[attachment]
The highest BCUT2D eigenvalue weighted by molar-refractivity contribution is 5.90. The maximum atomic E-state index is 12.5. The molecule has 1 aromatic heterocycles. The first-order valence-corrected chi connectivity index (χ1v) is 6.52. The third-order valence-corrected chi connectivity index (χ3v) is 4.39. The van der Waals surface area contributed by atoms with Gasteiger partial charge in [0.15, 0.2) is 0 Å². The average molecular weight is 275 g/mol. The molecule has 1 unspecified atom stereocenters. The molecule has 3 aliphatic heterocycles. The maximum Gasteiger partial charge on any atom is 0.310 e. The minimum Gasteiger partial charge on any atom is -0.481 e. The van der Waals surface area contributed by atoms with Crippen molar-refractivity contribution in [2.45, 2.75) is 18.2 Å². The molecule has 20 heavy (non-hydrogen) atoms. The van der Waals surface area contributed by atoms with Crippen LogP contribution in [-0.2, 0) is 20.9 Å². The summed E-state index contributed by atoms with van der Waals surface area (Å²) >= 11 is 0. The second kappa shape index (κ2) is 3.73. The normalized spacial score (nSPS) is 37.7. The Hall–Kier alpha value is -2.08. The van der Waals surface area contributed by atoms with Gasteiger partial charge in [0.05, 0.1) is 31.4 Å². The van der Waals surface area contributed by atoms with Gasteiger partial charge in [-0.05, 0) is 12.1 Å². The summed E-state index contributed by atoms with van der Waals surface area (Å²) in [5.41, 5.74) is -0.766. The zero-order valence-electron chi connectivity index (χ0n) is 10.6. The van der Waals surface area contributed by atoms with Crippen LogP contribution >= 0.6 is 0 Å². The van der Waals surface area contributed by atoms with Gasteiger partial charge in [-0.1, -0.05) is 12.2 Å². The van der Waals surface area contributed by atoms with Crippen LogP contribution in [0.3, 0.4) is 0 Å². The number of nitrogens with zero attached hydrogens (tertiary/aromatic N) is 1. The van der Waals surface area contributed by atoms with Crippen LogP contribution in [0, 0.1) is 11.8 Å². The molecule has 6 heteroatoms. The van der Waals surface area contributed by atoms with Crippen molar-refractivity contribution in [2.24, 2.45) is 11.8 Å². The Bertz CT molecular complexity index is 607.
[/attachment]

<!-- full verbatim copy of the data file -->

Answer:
The highest BCUT2D eigenvalue weighted by molar-refractivity contribution is 5.90. The maximum atomic E-state index is 12.5. The molecule has 1 aromatic heterocycles. The first-order valence-corrected chi connectivity index (χ1v) is 6.52. The third-order valence-corrected chi connectivity index (χ3v) is 4.39. The van der Waals surface area contributed by atoms with Gasteiger partial charge in [0.15, 0.2) is 0 Å². The average molecular weight is 275 g/mol. The molecule has 1 unspecified atom stereocenters. The molecule has 3 aliphatic heterocycles. The maximum Gasteiger partial charge on any atom is 0.310 e. The minimum Gasteiger partial charge on any atom is -0.481 e. The van der Waals surface area contributed by atoms with Crippen molar-refractivity contribution in [2.45, 2.75) is 18.2 Å². The molecule has 20 heavy (non-hydrogen) atoms. The van der Waals surface area contributed by atoms with Crippen LogP contribution in [-0.2, 0) is 20.9 Å². The summed E-state index contributed by atoms with van der Waals surface area (Å²) >= 11 is 0. The second kappa shape index (κ2) is 3.73. The normalized spacial score (nSPS) is 37.7. The Hall–Kier alpha value is -2.08. The van der Waals surface area contributed by atoms with Gasteiger partial charge in [0.05, 0.1) is 31.4 Å². The van der Waals surface area contributed by atoms with Gasteiger partial charge in [-0.05, 0) is 12.1 Å². The summed E-state index contributed by atoms with van der Waals surface area (Å²) in [5.41, 5.74) is -0.766. The zero-order valence-electron chi connectivity index (χ0n) is 10.6. The van der Waals surface area contributed by atoms with Crippen LogP contribution >= 0.6 is 0 Å². The van der Waals surface area contributed by atoms with Gasteiger partial charge in [-0.1, -0.05) is 12.2 Å². The van der Waals surface area contributed by atoms with Crippen LogP contribution in [0.3, 0.4) is 0 Å². The number of nitrogens with zero attached hydrogens (tertiary/aromatic N) is 1. The van der Waals surface area contributed by atoms with Crippen LogP contribution in [0, 0.1) is 11.8 Å². The molecule has 6 heteroatoms. The van der Waals surface area contributed by atoms with Crippen molar-refractivity contribution in [2.24, 2.45) is 11.8 Å². The Bertz CT molecular complexity index is 607.